Archive

  • Join the David Ige WAVE:  Sign up for Oahu sign waving

    David Ige for Governor
    Listen to what HSTA says about David Ige HERE>>>

    0 comments

  • YOUR HELP NEEDED:  David Ige Oahu Neighborhood Canvassing

    June 21-22 - Salt Lake Area - Mahalo!
    June 28-29 - Mililani Town area

    0 comments

  • June 2014:  President’s video message

    0 comments

  • Find out how to advance the profession through teacher leadership program

    Shifting education.  Placing educators in a position of leadership.
    Application deadline EXTENDED to July 31, 2014.
    CLICK HERE to read about the TEACHER LEADERSHIP INITIATIVE » (pdf)

    0 comments

  • Teacher Viewpoint:  Evaluation

    0 comments

  • Skip Common Core scores in evaluations, letter urges

    HONOLULU STAR-ADVERTISER

    Skip Common Core scores in evaluations, letter urges


    By Nanea Kalani

    POSTED: 01:30 a.m. HST, Jun 15, 2014
    LAST UPDATED: 02:13 a.m. HST, Jun 15, 2014

    Hawaii and the more than three dozen other states that have adopted the Common Core standards are being urged by the Bill and Melinda Gates Foundation — which has pumped millions into the national education benchmarks — to hold off on using test scores based on the standards for high-stakes decisions like teacher evaluations.

    While the U.S. Education?Department has said the foundation’s suggested “blanket moratorium” isn’t the best approach, schools Superintendent Kathryn Matayoshi said the recommendation “is definitely something that we would look at as we go forward.”

    The possibility of postponing the use of test scores in Hawaii’s teacher evaluations was not one of the 18 changes the department announced last week to simplify its evaluation system, but Matayoshi said the first round of changes are just a start.

    “It’s a first modification, and we’ll continue to look at issues that are still outstanding,” she said. “Next year will bring more data, and we will be taking a look at that as well.”

    Hawaii was one of 45 states and the District of Columbia that initially signed onto the Common Core — nationally crafted standards laying out what skills students should have by the end of each grade, with the aim of better preparing them for college and careers.

    But as the 2014-15 deadline for testing of skills approaches, the Common Core has become a hot-button issue, with several states delaying indefinitely or completely dropping out of the pact.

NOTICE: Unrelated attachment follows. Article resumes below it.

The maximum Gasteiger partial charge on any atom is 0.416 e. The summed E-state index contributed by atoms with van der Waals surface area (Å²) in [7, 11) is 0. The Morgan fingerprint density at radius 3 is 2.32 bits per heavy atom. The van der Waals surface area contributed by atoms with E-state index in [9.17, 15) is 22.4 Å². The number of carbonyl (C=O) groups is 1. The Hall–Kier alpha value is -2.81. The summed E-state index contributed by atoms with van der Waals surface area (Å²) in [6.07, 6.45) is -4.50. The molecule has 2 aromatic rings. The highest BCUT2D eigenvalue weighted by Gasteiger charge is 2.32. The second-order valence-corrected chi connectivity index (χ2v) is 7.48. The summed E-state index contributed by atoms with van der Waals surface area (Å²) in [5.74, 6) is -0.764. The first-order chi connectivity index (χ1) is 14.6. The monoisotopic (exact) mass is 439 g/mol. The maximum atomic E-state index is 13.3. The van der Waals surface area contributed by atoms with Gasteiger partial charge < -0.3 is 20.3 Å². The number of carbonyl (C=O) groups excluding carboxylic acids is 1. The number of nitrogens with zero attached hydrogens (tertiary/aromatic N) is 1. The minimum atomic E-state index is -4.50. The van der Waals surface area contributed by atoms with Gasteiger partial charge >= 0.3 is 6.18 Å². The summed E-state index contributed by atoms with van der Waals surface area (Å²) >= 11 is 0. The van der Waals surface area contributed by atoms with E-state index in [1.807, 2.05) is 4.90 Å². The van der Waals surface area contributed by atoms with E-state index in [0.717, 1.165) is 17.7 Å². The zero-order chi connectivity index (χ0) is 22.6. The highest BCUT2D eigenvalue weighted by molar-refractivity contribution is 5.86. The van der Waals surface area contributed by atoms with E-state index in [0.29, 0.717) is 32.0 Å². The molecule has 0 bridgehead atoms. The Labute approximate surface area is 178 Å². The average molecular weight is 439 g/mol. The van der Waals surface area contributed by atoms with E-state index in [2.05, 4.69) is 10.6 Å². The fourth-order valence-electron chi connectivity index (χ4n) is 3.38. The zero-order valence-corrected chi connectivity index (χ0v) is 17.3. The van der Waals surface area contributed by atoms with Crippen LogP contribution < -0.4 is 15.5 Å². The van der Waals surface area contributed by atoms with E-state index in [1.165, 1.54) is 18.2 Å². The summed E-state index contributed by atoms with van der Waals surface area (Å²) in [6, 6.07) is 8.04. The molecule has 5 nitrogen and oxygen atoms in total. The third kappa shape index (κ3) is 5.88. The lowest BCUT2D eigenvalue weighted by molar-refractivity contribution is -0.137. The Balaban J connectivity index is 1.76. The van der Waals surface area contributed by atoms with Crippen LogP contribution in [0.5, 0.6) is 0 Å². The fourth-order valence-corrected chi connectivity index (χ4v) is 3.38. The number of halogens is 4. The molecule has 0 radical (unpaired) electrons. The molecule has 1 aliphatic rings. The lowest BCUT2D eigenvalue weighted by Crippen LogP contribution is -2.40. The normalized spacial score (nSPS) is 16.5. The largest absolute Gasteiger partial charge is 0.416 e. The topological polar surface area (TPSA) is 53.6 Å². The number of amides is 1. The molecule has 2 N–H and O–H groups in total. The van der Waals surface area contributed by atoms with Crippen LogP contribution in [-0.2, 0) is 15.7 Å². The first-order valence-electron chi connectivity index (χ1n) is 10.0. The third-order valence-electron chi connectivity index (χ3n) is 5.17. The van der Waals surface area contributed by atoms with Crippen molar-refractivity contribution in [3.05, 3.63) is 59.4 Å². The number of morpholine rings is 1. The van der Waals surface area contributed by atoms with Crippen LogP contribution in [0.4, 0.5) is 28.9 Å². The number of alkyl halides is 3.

Opponents say it’s being implemented too quickly without a pilot period, and teachers across the country argue it’s unfair to tie their performance to student scores on the untested exams.

    Other critics argue the federal government is forcing the Common Core on states. (It was designed as a state-led effort by the National Governors Association and the Council of Chief State School Officers using private grant funding, including $160 million from the Gates Foundation. But the Obama administration has given states incentives to adopt the standards through its Race to the Top grant program and No Child Left Behind waivers. Hawaii won a grant and waiver.)

    New standardized tests aligned to the Common Core will be implemented statewide for the 2014-15 school year, the same year student test scores will factor into Hawaii’s teacher performance evaluations, with pay raises and other personnel consequences tied to teachers’ ratings.

    Vicki Phillips, director of education for the Gates Foundation, suggested in an open letter last week that actions tied to the testing, such as advancing students to the next grade and evaluating teachers, be pushed back by two years.

    “The Gates Foundation is an ardent supporter of fair teacher feedback and evaluation systems that include measures of student gains,”?Phillips wrote. “At the same time, no evaluation system will work unless teachers believe it is fair and reliable, and it’s very hard to be fair in a time of transition.

    “The standards need time to work. Teachers need time to develop lessons, receive more training, get used to the new tests, and offer their feedback.”

    Hawaii education officials contend the state’s rollout of Common Core-aligned curriculum and tests has been smooth, made somewhat easier because Hawaii is a single, statewide district — the only one in the country.

    “I think it’s important to keep in mind that every state is different and every state’s at a different point of implementation,”?said state Department of Education Deputy Superintendent Ronn Nozoe.

    “While the Gates report is valued … we’re taking comfort in knowing where we are as a state. We’ve been implementing the Common Core in the K-2 classrooms for a couple of years now, and we’ve implemented statewide in the rest of the classrooms,” he said.

     

    0 comments

  • EES:  Commitment to work as partners to make improvements

    0 comments

  • We won’t give up

    0 comments

  • News Coverage:  EES Changes

    0 comments

  • David Ige WAVE headed to Kauai June 21, 2014

    Listen to what HSTA says about David Ige HERE>>>

    0 comments

Page 2 of 3 pages  < 1 2 3 >